A fireplace is both relaxing and one of the most popular home features. Any estate agent will tell you that home buyers want to find a house with a fireplace. Even if it was a desirable feature, the fireplace is frequently overlooked. If you have a fireplace, there are multiple reasons why you should use it. Continue reading to learn about some of the reasons why sitting around the fireplace and getting cosy can be the ideal source of relaxation for you.


A fireplace’s sound is soothing

The crackling of a fire is one of the most relaxing sounds. Because you can’t always sit outside and listen to the sounds of a bonfire, it can be just as calming and relaxing to sit inside and listen to the fire as it burns down.

Turn off the lights and enjoy the sounds of nature created by a fireplace for an even more relaxing evening with just the sounds of the fire. You can add more or less wood to make the fire appear to be crackling more or less.

Fire sparks the imagination

Fire has been a symbol of creativity, passion, and destruction in many cultures around the world since ancient times. There’s a reason for this: fire has the ability to both create and destroy. These opposing but intertwined forces are what make a fire so inspiring. For centuries, artists, writers, and musicians have drawn inspiration from fire.

Have a pen and paper, a sketchbook, or your favourite musical instrument handy the next time you’re around a fire. Staring into the fire meditatively can literally “spark” some amazing ideas. Remember to take notes after you relax!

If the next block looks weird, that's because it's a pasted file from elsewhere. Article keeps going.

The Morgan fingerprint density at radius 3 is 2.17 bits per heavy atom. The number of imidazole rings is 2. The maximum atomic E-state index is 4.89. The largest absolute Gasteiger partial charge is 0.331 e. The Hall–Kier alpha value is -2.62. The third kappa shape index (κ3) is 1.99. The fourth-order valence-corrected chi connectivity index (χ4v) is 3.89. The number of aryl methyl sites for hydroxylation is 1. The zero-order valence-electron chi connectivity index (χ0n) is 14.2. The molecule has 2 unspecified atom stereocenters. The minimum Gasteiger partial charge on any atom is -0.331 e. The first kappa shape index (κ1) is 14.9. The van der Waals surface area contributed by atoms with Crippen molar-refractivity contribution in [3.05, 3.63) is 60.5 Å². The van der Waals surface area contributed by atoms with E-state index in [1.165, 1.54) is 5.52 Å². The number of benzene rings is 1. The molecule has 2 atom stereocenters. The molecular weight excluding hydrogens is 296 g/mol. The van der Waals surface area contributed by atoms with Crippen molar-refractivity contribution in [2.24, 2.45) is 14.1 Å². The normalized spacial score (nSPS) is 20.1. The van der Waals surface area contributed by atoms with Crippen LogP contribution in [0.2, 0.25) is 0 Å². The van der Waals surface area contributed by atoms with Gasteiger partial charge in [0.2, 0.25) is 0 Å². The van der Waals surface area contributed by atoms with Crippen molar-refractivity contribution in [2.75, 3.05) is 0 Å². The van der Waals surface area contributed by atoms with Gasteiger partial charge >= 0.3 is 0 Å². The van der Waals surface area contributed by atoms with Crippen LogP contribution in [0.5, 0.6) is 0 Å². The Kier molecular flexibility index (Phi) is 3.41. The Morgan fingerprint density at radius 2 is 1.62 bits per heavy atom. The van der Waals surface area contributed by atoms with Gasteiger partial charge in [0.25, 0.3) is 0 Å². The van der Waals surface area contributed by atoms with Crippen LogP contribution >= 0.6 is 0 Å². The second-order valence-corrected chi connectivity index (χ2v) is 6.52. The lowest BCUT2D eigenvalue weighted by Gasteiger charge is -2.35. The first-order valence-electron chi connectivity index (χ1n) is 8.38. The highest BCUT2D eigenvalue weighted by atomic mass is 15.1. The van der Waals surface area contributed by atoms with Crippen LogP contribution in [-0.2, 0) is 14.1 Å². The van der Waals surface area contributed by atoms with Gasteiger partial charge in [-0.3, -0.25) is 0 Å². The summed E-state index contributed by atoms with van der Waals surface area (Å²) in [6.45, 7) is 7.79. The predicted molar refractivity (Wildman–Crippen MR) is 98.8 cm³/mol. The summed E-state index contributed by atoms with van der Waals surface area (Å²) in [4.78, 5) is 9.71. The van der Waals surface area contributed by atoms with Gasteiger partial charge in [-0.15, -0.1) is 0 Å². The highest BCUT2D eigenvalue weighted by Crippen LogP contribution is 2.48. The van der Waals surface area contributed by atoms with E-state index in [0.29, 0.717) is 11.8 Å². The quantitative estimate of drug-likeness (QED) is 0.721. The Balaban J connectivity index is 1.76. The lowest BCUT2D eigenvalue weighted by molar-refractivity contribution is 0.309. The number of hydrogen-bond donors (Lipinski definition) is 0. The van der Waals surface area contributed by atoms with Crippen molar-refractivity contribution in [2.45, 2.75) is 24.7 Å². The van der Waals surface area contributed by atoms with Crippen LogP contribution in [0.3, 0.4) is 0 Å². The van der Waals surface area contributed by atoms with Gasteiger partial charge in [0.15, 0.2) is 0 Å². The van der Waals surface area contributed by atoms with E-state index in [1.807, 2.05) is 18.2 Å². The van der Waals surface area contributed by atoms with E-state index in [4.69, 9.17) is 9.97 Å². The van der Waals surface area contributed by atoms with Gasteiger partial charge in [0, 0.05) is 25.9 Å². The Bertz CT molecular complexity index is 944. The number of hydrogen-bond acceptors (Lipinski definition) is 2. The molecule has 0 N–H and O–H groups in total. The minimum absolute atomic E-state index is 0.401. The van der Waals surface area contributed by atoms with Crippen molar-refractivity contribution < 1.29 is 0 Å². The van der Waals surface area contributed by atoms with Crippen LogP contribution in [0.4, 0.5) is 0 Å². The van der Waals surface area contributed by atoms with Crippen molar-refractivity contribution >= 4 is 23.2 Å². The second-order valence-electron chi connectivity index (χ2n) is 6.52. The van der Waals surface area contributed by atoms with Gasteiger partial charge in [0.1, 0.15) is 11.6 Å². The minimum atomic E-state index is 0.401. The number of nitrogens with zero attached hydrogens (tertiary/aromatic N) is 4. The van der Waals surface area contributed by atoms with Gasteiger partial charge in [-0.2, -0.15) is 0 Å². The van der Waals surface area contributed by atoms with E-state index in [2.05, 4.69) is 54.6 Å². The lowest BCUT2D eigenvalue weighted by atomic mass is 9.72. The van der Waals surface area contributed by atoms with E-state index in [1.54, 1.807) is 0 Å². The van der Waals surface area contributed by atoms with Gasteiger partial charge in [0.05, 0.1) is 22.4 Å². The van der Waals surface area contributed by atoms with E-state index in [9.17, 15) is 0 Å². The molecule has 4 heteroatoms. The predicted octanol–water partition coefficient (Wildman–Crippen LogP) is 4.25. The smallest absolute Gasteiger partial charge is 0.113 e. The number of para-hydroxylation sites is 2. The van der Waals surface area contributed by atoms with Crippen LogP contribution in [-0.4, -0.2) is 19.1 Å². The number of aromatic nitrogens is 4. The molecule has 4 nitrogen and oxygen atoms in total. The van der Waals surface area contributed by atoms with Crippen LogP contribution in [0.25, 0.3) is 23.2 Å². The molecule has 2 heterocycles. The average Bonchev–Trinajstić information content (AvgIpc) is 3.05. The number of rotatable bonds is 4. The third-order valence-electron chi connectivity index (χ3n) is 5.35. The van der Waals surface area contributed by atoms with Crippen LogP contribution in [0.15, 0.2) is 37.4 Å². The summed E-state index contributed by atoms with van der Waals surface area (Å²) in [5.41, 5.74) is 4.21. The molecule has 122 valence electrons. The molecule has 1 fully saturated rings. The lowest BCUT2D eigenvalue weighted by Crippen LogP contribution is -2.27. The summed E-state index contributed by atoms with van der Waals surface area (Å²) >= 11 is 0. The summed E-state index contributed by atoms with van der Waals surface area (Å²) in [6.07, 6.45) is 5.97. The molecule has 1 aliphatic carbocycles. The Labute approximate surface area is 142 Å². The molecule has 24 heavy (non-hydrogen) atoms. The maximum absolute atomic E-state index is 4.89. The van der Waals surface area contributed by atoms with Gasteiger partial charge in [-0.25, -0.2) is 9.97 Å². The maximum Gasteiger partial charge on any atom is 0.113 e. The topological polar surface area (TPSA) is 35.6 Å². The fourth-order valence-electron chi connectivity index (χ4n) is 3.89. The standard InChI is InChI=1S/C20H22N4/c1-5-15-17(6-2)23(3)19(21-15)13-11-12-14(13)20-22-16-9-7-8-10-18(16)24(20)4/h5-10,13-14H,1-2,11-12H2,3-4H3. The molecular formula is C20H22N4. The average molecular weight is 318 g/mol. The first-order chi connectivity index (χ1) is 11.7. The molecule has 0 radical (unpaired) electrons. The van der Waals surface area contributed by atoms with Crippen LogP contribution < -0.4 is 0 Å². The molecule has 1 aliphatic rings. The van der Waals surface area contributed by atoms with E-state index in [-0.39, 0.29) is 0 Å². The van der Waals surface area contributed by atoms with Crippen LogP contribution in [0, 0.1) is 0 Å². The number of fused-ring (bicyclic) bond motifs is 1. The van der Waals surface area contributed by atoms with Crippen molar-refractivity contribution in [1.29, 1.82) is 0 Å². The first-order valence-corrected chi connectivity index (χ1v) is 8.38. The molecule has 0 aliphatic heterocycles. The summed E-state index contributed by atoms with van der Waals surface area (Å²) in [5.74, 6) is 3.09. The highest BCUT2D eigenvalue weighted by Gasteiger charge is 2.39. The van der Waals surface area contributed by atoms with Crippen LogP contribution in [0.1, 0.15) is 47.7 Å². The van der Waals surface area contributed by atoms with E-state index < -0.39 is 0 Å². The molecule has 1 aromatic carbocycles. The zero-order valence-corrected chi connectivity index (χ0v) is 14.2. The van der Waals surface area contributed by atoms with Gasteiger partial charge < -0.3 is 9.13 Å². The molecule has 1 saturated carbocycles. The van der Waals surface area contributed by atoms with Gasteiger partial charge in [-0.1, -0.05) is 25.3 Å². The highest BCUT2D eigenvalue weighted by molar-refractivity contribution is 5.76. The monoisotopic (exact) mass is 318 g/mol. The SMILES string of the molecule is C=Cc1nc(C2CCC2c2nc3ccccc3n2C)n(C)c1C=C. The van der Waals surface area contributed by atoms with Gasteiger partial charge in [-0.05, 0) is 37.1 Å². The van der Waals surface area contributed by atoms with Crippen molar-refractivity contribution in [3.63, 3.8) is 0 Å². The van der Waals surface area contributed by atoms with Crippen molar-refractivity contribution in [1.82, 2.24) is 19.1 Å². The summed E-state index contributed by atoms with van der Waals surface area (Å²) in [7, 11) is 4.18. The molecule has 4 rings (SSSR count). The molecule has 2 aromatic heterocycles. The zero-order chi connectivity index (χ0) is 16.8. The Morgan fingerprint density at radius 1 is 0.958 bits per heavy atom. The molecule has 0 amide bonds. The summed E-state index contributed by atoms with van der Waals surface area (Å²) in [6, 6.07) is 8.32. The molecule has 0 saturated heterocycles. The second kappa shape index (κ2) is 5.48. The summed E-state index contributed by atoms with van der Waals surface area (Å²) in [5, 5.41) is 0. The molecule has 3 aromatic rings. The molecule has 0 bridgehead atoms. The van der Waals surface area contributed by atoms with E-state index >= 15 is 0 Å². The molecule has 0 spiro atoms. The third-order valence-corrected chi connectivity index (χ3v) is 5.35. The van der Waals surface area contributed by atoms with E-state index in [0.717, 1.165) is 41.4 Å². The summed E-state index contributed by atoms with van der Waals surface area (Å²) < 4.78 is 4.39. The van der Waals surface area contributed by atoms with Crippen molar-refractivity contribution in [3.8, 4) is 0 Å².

Being near a fire is relaxing

Fire is the most primitive and natural heat source we have. There is relaxation where there is warmth, and relaxing near this primal heat source is the ultimate. Sitting near a fire can help you tune your mind and relax your body as you relax in the warmth. Relaxation is essential for meditation. Consciously relaxing each muscle in your body can help you enter a deeper meditative state and become more aware of your surroundings.

To summarise, if you needed another reason to go camping this summer, or simply to light up the fireplace in your home or backyard that you’ve been ignoring, you now know that it’s a perfect accompaniment to your meditation.

A Fireplace Carries You Back to a Happier Time

A fireplace elicits a primal response in people. It carries us back to a Happier time. There was a time when there was no stress from an office job or the demands of the holidays. Life used to be simpler, centered on the basic needs of the family and home.

Wood smoke can help you connect with nature

While you shouldn’t sit directly in the path of a fire’s smoke, being immersed in its scent can be very relaxing. The aroma of wood-burning is pungent and earthy. Meditating near a fire, breathing deeply in the presence of this scent (but not too close) can help you feel more connected to nature. You’ll smell smoke in your hair when you go to bed that night. If you’re anything like me, you’ll find it wonderfully relaxing.